The climate is changing. So should Wall.

September 1, 2016

Illustration of Brad Wall riding a unicorn, featuring pixies.

Premier Wall mocked the Leap Manifesto, writing on Twitter he was “blinded by the pixie dust and gored by the unicorn.” Illustration by Remie Geoffroi

In 2012, Saskatchewan surpassed Alberta as Canada’s largest per-capita emitter of greenhouse gases (GHG). In support of the polluters (or perhaps to avoid any cognitive dissonance) the Brad Wall government also went beyond the climate denying rhetoric we were used to hearing across our western border.

The federal government and most provincial governments appear to have grasped the severity of climate change and are beginning to act. At the end of June, the Trudeau government announced a review of Harper-era environmental reforms, including the controversial hollowing out of the Canadian Environmental Assessment Act, Fisheries Act and Navigable Waters Act. Public consultations will be an important part of this review, which will also consider the needs and concerns of Indigenous peoples with the objective of incorporating Indigenous traditional knowledge into environmental decision-making processes. 

The Ontario government just released a Climate Change Action Plan that will invest nearly $2 billion annually—the expected proceeds from a cap and trade program to be implemented in 2017—in public transit, building retrofits and the development of carbon-neutral technology.  Quebec launched its cap and trade program in 2012, while British Columbia implemented a revenue-neutral carbon tax in 2008 to ensure emitters pay the full price, and to make clean energy alternatives more attractive.

Alberta, once seen as the most oppositional to climate action, just passed legislation implementing a carbon tax that will take effect in 2017. And in June 2016, New Brunswick announced GHG reduction targets that surpass national standards. The conversations around climate change are not only shifting at the legislative level, but also in the courts. Consider the recent Federal Court decision to overturn the approval of Enbridge’s proposed Northern Gateway pipeline because the Harper government failed to adequately consult with First Nations.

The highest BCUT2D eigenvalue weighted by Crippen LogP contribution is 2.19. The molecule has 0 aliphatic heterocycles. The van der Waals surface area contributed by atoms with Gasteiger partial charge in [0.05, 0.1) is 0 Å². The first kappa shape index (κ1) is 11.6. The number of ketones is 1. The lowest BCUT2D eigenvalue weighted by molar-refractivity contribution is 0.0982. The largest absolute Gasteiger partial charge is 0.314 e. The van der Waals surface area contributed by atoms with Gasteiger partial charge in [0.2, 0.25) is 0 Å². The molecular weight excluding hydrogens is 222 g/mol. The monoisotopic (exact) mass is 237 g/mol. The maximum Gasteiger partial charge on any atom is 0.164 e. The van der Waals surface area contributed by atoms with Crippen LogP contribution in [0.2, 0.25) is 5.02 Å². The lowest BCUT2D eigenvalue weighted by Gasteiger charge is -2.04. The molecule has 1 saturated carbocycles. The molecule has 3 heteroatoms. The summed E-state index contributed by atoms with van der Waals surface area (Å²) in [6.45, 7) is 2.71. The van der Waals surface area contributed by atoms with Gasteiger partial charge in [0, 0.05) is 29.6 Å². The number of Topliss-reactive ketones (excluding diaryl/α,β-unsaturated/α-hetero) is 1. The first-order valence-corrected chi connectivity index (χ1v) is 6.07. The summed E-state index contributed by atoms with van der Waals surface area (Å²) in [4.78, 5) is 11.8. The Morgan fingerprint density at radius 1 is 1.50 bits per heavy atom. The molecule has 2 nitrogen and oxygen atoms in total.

So what of Saskatchewan? Unfortunately, the province is led by a premier who has rejected climate change science and the Leap Manifesto as “misguided dogma that has no basis in reality.” Wall recently started an embarrassing Twitter fight with environmentalist and Leap co-organizer Naomi Klein, in which he misquoted research from Stanford University environmental engineering professor Mark Jacobson that was cited in the manifesto.

The premier has also taken it upon himself to be the travelling spokesperson for TransCanada’s proposed Energy East pipeline, visiting Toronto, Montreal and Saint John to bolster the project—all on the public dime. To top it off, Wall is the loudest provincial leader opposing a national carbon pricing strategy. “This is fundamentally the wrong time for the country, and especially for Western Canada, to be looking at another tax on everything,” he said in July, just before a meeting of the premiers in Whitehorse.

While Ontario successfully phased out coal-fired electricity generation in 2014, the Saskatchewan government boasts of having the world’s first “post-combustion coal-fired carbon capture and sequestration project” integrated into a power station. But is it a sign of innovation and cutting edge technology or just a really bad idea? I believe it is the latter.

When electricity is generated through the burning of coal, the carbon that is produced is captured, sold and transported by pipeline to nearby oil fields where it is used for oil recovery. Excess carbon is injected and stored deep underground in a sedimentary basin. Instead of combating climate change, Saskatchewan is using captured carbon to extract more non-renewable resources.

Saskatchewan’s First Nations Power Authority is a good step toward more autonomy over energy projects for the province’s Indigenous communities. But without a provincial policy on climate change or energy production, renewable energy projects will continue to struggle to gain real traction. Here Ontario offers another positive example in its set-asides for First Nations within the lauded Green Energy Act, which used feed-in-tariffs to encourage green energy production. 

In November 2015, Wall did announce that Saskatchewan would get 50% of its electricity from renewable sources by 2030 by developing three new wind power projects that will nearly double Saskatchewan’s wind generation by 2020. This is a step in the right direction that should diversify our electrical grid. Still, it does little to relieve Saskatchewan’s economic reliance on non-renewable resource extraction.

The metaphoric dragging of our feet in Saskatchewan matters to all Canadians and, frankly, to the world. Our economy is broken and we all face a very real threat of a changing climate. But with policies that reflect the current global need to address climate change, we can create a new economy that provides skilled employment and reduces greenhouse gas emissions.

Davida Bentham is an activist and community organizer in Saskatoon, Treaty 6 territory. She is a law student at the University of Saskatchewan and is passionate about environmental, immigration and Indigenous rights and reconciliation.

This article was published in the September/October 2016 issue of The Monitor. Click here for more or to download the whole issue.